Care workers: building the future social care workforce
Future of care No 2 – November 2016
More care workers are needed to meet the care and support needs of the future. The adult care sector therefore needs to recruit, train and retain more social care workers. The extent of the challenge – and the effectiveness of our responses – will depend in part on political, economic, social and technological changes.
This paper looks at three hypothetical future scenarios, and how the sector might respond to the challenges and opportunities those scenarios offer. It highlights the common responses and actions that may help to attract more people to a career working in care.
It is based on an event with stakeholders across the social care sector, hosted by the Social Care Institute for Excellence in July 2016. The event was part of a wider research study commissioned by JP Morgan Chase Foundation.
SCIE would like to thank JP Morgan Chase Foundation for supporting the event and the wider research which informed this paper, and Rob Francis from OPM for his work on this project.
The views expressed in this paper are based on discussions with a wide group of stakeholders.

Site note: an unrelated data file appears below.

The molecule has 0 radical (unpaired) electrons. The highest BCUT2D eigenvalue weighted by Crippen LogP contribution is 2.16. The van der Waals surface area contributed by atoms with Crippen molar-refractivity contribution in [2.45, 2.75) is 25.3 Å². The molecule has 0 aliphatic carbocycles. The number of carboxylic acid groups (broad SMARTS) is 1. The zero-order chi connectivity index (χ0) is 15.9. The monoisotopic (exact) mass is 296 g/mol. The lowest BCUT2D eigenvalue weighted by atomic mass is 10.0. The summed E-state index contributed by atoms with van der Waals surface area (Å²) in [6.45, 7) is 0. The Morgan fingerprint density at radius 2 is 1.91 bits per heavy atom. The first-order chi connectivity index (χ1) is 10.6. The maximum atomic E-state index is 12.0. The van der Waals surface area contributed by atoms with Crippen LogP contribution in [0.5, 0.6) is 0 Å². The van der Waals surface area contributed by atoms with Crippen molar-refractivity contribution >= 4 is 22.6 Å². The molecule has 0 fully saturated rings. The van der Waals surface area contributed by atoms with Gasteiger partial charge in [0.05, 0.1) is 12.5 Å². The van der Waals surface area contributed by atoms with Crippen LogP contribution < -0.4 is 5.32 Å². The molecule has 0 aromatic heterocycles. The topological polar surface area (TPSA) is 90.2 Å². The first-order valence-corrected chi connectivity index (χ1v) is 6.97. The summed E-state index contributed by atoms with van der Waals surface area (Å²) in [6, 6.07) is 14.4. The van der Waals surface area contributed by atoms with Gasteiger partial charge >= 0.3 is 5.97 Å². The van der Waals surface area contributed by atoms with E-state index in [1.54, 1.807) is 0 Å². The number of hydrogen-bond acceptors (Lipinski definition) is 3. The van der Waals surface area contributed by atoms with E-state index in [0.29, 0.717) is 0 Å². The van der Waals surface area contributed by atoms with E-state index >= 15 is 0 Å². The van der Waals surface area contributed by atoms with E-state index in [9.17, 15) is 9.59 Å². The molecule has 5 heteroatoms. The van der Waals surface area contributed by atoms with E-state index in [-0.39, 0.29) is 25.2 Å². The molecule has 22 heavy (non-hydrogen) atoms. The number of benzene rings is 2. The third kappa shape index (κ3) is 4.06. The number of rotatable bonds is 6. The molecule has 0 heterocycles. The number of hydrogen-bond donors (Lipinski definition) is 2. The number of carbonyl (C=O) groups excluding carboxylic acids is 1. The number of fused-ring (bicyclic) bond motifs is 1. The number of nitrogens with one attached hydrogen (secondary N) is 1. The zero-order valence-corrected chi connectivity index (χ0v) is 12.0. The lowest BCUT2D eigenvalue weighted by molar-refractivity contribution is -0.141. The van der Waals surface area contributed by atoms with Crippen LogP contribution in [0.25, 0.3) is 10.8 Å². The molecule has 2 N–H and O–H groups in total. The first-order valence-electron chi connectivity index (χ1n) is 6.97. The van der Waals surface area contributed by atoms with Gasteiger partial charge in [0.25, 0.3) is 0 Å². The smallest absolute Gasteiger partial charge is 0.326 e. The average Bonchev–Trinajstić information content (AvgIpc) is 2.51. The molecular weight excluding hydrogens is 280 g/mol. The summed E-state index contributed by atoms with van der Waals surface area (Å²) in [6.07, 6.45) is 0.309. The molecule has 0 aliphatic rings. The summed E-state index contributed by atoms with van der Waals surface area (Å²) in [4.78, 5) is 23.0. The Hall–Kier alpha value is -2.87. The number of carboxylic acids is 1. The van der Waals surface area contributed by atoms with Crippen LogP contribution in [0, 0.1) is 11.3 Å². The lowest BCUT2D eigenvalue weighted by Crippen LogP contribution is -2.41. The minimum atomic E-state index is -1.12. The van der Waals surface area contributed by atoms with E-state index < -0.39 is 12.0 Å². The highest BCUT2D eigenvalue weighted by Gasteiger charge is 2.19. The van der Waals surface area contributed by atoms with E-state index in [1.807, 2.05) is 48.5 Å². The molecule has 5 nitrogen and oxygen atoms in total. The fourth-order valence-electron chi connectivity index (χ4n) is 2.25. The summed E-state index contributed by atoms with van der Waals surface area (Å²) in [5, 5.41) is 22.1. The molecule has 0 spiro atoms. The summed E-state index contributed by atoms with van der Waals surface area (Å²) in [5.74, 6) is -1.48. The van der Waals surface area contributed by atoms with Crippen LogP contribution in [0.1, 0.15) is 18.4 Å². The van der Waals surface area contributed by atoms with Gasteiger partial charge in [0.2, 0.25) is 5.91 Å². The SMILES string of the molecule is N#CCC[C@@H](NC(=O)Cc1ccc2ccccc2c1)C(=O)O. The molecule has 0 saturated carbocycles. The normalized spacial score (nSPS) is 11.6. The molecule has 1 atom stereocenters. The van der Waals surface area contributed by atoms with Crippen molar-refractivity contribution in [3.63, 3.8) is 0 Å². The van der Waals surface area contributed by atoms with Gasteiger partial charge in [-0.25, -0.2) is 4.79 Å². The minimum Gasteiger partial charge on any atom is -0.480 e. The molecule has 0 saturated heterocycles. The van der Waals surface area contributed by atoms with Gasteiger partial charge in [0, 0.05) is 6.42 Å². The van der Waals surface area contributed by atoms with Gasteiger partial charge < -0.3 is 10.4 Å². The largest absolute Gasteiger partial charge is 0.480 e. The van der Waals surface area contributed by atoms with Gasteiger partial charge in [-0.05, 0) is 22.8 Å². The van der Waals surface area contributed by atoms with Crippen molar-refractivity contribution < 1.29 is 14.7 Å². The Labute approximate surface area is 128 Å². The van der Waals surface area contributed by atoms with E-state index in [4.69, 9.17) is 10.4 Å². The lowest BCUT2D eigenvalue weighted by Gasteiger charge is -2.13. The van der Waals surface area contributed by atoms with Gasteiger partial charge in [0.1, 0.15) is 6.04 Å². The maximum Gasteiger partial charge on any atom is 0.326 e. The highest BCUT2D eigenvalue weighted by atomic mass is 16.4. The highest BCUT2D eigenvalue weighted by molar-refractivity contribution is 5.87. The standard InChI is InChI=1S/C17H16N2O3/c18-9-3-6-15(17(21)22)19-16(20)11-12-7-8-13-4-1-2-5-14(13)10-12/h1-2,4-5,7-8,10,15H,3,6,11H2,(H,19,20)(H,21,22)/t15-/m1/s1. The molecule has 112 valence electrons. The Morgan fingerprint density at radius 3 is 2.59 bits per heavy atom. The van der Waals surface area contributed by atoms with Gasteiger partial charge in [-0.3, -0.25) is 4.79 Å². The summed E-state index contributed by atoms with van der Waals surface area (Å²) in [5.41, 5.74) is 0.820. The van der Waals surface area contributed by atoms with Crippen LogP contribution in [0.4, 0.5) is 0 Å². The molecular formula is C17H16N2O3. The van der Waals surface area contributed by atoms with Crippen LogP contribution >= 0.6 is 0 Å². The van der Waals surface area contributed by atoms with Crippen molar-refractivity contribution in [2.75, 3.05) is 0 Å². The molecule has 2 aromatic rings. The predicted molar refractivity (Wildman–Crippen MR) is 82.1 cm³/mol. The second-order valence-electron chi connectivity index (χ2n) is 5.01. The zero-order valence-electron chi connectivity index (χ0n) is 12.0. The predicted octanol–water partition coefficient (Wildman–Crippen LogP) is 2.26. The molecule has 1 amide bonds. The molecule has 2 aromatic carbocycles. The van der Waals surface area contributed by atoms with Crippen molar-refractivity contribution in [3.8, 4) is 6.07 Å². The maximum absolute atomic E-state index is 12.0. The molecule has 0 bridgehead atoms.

The following definitions are used in this report:
- Care worker: Staff who are paid to deliver direct personal care or support. They may or may not require formal qualifications to fulfil their role. It excludes social workers.
- Carer: A family member or friend who supports someone with care needs. They are unpaid and provide support independently of any organisation.
- Volunteer: Someone who provides support through a volunteers’ scheme. They are not paid, but may receive expenses.
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Lord Bichard on preparing the care workforce for a range of possible futures, and Dr Ossie Stuart on what a good care system would look like.
Actions that could support recruitment and retention of future care workers, plus key projections for the social care workforce
Summary of potential scenarios including challenges, opportunities and actions that could be taken in order to maximise opportunities.
UK remains within EEA, economy performs strongly, restrictions are placed unqualified migrants, and NHS is to receive more funding.
UK leaves EEA, leading to economic uncertainty and big companies disinvesting. Immigration drops, apprenticeships and workplace qualifications increase.
UK remains in the EU, public spending increases, including investment in training for carer workers. New employment rights raise the minimum wage.
Series of blogs by sector leaders on recruitment, training and retention of care staff.
List of stakeholders who took part in workshop on the future of the care workforce.